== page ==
Forum for Science, Industry and Business

Sponsored by:     3M 
Search our Site:


NASA's TRMM satellite animation gives flyby of Tropical Storm Ingrid's heavy rains

NASA's Tropical Rainfall Measuring Mission satellite known as TRMM can compile the rain in which rain is falling as it orbits from space. When it passed over Tropical Storm Ingrid on Sept. 16 TRMM gathered data and it was used to create a NASA 3-D flyby of the storm.

When NASA's TRMM satellite flew over Tropical Storm Ingrid on Sept. 16, it was drenching the Atlantic side in the Gulf of Mexico. On Sept. 16, Hurricane Ingrid weakened to a tropical storm and came ashore from the Gulf of Mexico into the state of Tamaulipas near La Pesca, Mexico. Today, Sept. 17, Ingrid's heavy rainfall continues as the storm weakened to a remnant low pressure area over eastern Mexico.

This 3-D image of Tropical Storm Ingrid's rainfall was created from TRMM satellite data for Sept. 16. Heaviest rainfall appears in red towers over the Gulf of Mexico, while moderate rainfall stretched from there inland over eastern Mexico.

Credit: SSAI/NASA, Hal Pierce

TRMM satellite data from Sept. 16 at 0227 UTC (Sept. 15 at 10:27 p.m. EDT) were used to create a 3-D image of Ingrid's rainfall. That 3-D image of Tropical Storm Ingrid's rainfall showed heaviest rainfall appeared over the Gulf of Mexico, where rain was falling at a rate of 2 inches/50 mm per hour. Moderate rainfall stretched from the Gulf northwest and inland over eastern Mexico.

The National Hurricane Center issued the final advisory on the remnants of Ingrid on Tuesday, Sept. 17 at 5 a.m. EDT. At that time Ingrid's remnants were located near latitude 23.7 north and longitude 99.9 west about 50 miles/75 km west of Ciudad Victoria, Mexico. The remnant low pressure area and associated showers and thunderstorms were moving westward at 5 mph/ 7 kph. Ingrid's maximum sustained winds have decreased to near 25 mph/35 kph.

The National Hurricane Center noted that the remnants of Ingrid are expected to produce 10 to 15 inches of rain over a large part of eastern Mexico with isolated amounts of 25 inches possible, especially in areas of mountainous terrain. That rainfall from Ingrid's remnants is expected to cause flooding and mud-slides over eastern Mexico for the next few days.

Rob Gutro | EurekAlert!
Further information:

More articles from Earth Sciences:

nachricht Enormous dome in central Andes driven by huge magma body beneath it
25.10.2016 | University of California - Santa Cruz

nachricht Deep down fracking wells, microbial communities thrive
25.10.2016 | DOE/Pacific Northwest National Laboratory

All articles from Earth Sciences >>>

The most recent press releases about innovation >>>

Die letzten 5 Focus-News des innovations-reports im Überblick:

Im Focus: Light-driven atomic rotations excite magnetic waves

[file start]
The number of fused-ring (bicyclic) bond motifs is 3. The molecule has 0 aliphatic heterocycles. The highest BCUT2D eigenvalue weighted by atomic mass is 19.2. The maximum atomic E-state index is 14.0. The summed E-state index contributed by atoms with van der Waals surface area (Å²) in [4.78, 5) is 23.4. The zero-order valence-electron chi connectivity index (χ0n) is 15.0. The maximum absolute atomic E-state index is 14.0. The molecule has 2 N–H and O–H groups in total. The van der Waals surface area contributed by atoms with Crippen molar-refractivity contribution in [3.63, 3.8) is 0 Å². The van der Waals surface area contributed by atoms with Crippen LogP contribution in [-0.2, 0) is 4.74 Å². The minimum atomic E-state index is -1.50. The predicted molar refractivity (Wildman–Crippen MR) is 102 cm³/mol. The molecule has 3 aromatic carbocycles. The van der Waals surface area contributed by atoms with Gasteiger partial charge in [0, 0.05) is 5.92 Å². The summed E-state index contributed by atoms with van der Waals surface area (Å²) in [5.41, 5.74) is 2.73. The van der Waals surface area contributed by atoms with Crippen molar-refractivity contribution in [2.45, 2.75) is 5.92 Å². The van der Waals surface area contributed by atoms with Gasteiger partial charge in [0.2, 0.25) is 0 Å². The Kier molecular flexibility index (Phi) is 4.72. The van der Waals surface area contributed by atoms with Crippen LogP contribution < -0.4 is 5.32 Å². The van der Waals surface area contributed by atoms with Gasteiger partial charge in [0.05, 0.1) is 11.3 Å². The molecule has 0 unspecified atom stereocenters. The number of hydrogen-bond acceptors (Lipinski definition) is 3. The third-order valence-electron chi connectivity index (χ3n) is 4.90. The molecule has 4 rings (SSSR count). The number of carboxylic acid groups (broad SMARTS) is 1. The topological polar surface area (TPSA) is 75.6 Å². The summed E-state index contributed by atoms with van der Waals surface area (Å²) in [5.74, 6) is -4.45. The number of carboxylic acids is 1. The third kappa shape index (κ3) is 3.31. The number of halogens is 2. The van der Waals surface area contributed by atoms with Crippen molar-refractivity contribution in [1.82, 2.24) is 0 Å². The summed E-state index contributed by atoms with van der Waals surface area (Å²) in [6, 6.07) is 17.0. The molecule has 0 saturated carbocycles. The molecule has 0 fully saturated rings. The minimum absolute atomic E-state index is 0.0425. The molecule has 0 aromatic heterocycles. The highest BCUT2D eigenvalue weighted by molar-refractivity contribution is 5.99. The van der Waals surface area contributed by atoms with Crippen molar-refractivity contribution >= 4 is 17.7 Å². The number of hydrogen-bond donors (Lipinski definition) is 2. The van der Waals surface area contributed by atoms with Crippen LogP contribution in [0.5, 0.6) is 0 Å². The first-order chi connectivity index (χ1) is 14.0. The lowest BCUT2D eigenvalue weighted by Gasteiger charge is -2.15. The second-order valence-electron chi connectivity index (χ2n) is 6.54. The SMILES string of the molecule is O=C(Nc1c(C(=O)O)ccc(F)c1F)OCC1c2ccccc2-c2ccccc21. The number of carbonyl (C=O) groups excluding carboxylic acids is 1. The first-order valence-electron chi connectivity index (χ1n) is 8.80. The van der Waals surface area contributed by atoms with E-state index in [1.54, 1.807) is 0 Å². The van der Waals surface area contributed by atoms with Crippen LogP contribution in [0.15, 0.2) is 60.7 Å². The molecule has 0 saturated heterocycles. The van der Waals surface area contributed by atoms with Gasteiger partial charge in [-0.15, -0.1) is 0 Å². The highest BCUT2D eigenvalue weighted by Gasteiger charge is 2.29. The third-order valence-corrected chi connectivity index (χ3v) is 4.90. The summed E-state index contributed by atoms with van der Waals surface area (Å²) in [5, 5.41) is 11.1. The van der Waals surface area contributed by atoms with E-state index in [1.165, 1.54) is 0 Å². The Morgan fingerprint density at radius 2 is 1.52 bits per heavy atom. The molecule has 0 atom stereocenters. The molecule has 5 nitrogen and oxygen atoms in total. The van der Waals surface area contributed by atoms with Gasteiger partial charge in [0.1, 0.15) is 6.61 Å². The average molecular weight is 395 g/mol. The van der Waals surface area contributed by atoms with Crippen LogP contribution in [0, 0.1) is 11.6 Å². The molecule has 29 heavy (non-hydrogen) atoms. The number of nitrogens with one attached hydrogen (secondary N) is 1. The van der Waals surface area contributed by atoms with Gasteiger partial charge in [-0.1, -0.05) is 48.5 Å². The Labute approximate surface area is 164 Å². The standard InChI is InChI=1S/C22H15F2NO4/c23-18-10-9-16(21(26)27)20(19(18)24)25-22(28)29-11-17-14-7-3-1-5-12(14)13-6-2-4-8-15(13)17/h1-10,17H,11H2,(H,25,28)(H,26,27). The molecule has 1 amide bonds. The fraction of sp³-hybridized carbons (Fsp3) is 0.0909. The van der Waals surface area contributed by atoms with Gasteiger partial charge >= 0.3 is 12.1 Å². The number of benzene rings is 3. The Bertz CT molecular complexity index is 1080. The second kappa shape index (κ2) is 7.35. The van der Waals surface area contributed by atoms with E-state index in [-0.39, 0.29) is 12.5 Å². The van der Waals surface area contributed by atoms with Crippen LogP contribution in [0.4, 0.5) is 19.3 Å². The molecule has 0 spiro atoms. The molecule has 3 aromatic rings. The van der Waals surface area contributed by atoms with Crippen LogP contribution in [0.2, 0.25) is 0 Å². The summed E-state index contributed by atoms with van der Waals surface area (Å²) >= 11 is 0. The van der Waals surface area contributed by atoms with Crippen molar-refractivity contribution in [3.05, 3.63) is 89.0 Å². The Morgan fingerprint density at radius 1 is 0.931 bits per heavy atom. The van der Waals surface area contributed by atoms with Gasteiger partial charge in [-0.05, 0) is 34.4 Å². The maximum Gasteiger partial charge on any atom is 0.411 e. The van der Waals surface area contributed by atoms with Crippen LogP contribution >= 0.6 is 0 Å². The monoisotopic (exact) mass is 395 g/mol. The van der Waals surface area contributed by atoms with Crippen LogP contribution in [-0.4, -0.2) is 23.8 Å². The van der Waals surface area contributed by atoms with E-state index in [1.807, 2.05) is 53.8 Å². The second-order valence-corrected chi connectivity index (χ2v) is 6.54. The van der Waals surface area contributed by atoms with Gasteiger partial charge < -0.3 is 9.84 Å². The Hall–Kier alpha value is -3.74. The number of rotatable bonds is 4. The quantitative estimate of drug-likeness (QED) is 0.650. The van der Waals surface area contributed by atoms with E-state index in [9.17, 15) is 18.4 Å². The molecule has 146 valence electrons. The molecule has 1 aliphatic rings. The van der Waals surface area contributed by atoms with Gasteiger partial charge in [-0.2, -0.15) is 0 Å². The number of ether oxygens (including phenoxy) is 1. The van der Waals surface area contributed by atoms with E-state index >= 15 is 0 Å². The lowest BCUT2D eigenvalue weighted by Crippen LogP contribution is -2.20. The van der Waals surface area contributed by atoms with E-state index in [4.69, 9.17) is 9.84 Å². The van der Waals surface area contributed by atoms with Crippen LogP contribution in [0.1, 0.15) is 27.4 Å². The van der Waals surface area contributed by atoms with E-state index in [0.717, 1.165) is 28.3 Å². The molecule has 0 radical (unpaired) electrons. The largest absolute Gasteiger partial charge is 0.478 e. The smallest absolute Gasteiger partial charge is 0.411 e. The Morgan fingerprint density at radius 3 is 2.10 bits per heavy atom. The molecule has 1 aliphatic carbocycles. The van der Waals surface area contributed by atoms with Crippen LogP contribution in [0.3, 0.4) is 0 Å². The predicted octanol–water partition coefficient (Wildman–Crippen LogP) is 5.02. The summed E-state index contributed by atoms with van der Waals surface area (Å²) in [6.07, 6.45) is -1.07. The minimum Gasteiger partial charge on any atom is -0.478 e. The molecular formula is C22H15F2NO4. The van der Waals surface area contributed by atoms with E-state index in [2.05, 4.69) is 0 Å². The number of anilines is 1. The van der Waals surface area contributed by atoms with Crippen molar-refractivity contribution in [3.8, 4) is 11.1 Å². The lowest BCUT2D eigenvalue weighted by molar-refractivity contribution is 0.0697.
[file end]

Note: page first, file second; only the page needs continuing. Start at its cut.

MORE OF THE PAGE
Terahertz excitation of selected crystal vibrations leads to an effective magnetic field that drives coherent spin motion

Controlling functional properties by light is one of the grand goals in modern condensed matter physics and materials science. A new study now demonstrates how...

Im Focus: New 3-D wiring technique brings scalable quantum computers closer to reality

Researchers from the Institute for Quantum Computing (IQC) at the University of Waterloo led the development of a new extensible wiring technique capable of controlling superconducting quantum bits, representing a significant step towards to the realization of a scalable quantum computer.

"The quantum socket is a wiring method that uses three-dimensional wires based on spring-loaded pins to address individual qubits," said Jeremy Béjanin, a PhD...

Im Focus: Scientists develop a semiconductor nanocomposite material that moves in response to light

In a paper in Scientific Reports, a research team at Worcester Polytechnic Institute describes a novel light-activated phenomenon that could become the basis for applications as diverse as microscopic robotic grippers and more efficient solar cells.

A research team at Worcester Polytechnic Institute (WPI) has developed a revolutionary, light-activated semiconductor nanocomposite material that can be used...

Im Focus: Diamonds aren't forever: Sandia, Harvard team create first quantum computer bridge

By forcefully embedding two silicon atoms in a diamond matrix, Sandia researchers have demonstrated for the first time on a single chip all the components needed to create a quantum bridge to link quantum computers together.

"People have already built small quantum computers," says Sandia researcher Ryan Camacho. "Maybe the first useful one won't be a single giant quantum computer...

Im Focus: New Products - Highlights of COMPAMED 2016

COMPAMED has become the leading international marketplace for suppliers of medical manufacturing. The trade fair, which takes place every November and is co-located to MEDICA in Dusseldorf, has been steadily growing over the past years and shows that medical technology remains a rapidly growing market.

In 2016, the joint pavilion by the IVAM Microtechnology Network, the Product Market “High-tech for Medical Devices”, will be located in Hall 8a again and will...

All Focus news of the innovation-report >>>



Event News

#IC2S2: When Social Science meets Computer Science - GESIS will host the IC2S2 conference 2017

14.10.2016 | Event News

Agricultural Trade Developments and Potentials in Central Asia and the South Caucasus

14.10.2016 | Event News

World Health Summit – Day Three: A Call to Action

12.10.2016 | Event News

Latest News

Enormous dome in central Andes driven by huge magma body beneath it

25.10.2016 | Earth Sciences

First time-lapse footage of cell activity during limb regeneration

25.10.2016 | Life Sciences

Deep down fracking wells, microbial communities thrive

25.10.2016 | Earth Sciences

More VideoLinks >>>